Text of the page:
6 Innovations to Help Students Succeed Post-Pandemic

6 Innovations to Help Students Succeed Post-Pandemic

A study looking at how six New England high schools figured out the best ways to help students succeed post-pandemic identified moving away from “college for all” and grappling with whether to maintain COVID-era leniency as key themes, according to an article in The 74.

Chosen because they had a track record of innovation, the schools questioned whether the accommodations given to students during the throes of remote learning or right after the return to in-person instruction were still serving them well.

Participating students and families identified three major priorities for post-high school futures: happiness, fulfillment and stability. For some, this included college. For others, it meant immediately entering the workforce. The concept of a “happy life” included financial security, but no one interviewed said salary was the main determinant of success.

Looking to provide roadmaps for other high schools, researchers asked what success means to school communities, especially for students who have been historically marginalized; what solutions schools were exploring to help all students achieve; and what obstacles they were facing in this attempt. 

Challenges they observed across schools:

  • Educators’ concerns that increasing flexibility could decrease rigor;
  • Desire to give students room to define their own paths to success without perpetuating historical “opportunity gaps;”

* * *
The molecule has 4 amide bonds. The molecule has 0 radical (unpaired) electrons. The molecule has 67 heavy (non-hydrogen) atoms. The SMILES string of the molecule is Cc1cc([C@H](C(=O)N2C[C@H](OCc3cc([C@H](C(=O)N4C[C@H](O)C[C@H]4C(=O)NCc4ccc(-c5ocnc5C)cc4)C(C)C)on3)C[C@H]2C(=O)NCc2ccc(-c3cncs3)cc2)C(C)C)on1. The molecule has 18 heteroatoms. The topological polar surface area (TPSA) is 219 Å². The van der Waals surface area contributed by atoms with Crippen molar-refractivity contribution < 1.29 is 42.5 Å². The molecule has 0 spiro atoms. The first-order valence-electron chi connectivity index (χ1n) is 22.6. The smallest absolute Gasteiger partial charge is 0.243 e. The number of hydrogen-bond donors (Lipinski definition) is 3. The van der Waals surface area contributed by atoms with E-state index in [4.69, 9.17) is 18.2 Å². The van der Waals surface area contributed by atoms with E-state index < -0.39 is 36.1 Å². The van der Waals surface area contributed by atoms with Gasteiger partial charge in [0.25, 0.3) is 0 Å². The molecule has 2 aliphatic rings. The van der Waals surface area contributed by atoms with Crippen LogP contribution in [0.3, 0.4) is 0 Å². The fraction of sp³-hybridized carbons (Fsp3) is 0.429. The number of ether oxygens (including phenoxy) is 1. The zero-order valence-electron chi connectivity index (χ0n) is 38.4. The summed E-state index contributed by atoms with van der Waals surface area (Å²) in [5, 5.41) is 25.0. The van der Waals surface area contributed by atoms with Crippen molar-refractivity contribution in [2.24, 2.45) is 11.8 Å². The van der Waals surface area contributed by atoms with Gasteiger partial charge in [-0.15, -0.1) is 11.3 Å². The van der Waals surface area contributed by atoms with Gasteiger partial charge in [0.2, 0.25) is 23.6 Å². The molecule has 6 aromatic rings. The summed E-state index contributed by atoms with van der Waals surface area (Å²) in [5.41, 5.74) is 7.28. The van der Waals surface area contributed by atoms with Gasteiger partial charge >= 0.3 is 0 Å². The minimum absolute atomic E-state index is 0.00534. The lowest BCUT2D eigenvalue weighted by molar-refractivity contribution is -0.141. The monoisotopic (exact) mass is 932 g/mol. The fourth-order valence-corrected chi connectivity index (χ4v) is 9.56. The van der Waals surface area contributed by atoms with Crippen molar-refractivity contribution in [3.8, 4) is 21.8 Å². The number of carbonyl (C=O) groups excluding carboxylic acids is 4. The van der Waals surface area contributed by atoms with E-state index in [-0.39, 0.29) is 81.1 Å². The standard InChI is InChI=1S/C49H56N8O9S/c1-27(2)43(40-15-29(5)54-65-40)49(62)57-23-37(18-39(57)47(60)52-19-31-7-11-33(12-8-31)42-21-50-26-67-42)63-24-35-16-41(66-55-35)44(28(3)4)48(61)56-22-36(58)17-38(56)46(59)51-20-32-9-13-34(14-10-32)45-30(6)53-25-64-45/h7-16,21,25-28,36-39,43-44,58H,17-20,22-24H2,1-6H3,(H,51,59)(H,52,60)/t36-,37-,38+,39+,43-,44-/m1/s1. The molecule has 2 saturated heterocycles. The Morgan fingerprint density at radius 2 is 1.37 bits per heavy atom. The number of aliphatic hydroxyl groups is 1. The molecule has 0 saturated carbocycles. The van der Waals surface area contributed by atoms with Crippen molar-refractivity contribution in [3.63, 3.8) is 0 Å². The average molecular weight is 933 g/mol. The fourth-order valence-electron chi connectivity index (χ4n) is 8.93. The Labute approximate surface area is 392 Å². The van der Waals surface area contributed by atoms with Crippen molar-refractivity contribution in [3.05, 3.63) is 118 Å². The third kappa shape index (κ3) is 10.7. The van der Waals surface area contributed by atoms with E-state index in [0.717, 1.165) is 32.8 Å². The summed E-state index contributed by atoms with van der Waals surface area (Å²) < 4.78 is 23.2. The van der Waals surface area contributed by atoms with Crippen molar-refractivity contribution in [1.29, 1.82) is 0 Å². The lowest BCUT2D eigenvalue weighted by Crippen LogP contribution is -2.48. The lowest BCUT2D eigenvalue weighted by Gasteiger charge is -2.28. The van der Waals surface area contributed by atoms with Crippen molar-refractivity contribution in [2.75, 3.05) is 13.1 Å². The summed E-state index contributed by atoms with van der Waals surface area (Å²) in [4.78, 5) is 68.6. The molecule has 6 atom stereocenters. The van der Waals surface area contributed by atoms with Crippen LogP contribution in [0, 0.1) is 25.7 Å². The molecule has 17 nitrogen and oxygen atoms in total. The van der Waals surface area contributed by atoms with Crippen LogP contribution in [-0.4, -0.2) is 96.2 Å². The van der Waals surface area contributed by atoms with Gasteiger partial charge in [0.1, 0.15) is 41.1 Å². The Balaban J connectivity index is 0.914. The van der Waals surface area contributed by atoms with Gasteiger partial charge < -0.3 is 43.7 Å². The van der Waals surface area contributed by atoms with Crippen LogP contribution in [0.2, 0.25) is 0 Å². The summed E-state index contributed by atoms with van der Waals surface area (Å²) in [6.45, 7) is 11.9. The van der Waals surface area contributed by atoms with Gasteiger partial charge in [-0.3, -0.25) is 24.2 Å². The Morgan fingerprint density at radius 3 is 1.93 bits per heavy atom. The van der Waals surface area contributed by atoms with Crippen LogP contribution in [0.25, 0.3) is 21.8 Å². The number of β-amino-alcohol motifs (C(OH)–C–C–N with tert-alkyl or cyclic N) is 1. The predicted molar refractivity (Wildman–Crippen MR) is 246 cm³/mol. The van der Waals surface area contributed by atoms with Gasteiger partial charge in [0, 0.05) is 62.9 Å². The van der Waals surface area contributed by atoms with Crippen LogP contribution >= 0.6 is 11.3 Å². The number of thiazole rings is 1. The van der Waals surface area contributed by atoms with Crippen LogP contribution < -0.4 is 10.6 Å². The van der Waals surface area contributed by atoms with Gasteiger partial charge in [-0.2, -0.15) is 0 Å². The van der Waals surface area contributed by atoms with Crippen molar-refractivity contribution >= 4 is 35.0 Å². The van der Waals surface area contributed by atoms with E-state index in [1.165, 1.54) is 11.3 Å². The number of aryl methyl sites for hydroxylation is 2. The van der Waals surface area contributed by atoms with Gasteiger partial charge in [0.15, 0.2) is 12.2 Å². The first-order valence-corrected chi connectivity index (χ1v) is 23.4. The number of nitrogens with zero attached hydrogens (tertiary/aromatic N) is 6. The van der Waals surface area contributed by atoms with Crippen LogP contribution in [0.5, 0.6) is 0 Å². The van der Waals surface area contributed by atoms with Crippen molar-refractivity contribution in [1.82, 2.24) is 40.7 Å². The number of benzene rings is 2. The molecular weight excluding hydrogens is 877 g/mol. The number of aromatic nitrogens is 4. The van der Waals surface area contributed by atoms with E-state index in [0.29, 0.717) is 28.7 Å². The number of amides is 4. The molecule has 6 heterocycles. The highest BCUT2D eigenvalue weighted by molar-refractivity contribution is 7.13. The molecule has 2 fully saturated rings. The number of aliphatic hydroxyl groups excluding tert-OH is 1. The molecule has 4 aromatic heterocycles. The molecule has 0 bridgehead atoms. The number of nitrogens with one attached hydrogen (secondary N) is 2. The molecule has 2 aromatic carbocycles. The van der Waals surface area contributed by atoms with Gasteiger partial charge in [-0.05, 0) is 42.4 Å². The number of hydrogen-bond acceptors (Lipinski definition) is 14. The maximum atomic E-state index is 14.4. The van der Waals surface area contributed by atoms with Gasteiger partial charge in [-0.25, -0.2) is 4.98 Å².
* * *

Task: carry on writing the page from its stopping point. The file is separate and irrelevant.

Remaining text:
• Overreliance on traditional data (such as test scores or graduation rates), despite recognizing that these are insufficient to meaningfully track success


Examples of innovations researchers observed schools introducing to ensure students were academically engaged and supported:

  • Shifts to interdisciplinary units and coursework. For example, in one school students were learning about marketing, social science, financial literacy and ratios in a multi-week course on the loan industry. One administrator said, “I think we can do a much better job of trapping kids in the honey of each content area. To be a writer is such a powerful thing. To be a scientist is such a powerful thing.”
  • AP courses and “Early College Experience” courses, which partner with local colleges and universities;
  • Shift in grading towards “grading for equity” practices that focus on measuring what students know rather than how they behave;
  • Moving toward using the classroom as a space of exploration of identity and student-driven learning. One school allowed students to build credit-bearing “personalized learning experiences,” essentially independent studies with an advisor;
  • Individualized mentoring and counseling — for example, two schools used a “primary person” model, in which each student has one adult mentor who they check in with regularly; 
  • Alternative approaches to discipline, such as “restorative circles,” which researchers defined as “conversations intended to repair relationships and find mutually-agreeable solutions, after a behavioral incident or conflict.”


While most of the schools started this transformational work before 2020, the pandemic provided a unique opportunity to study high school reform, according to the researchers. These challenging few years “strengthened educators’ dedication to achieving new designs for high school,” while increasing their focus on race, racism and equity.

High schools alone cannot be held wholly responsible to address all the challenges presented in the report, the researchers said. “Instead, what we really observed is the incredible power of bridge building between high schools and the higher education sector, as well as between high schools and local employers.”

The 74

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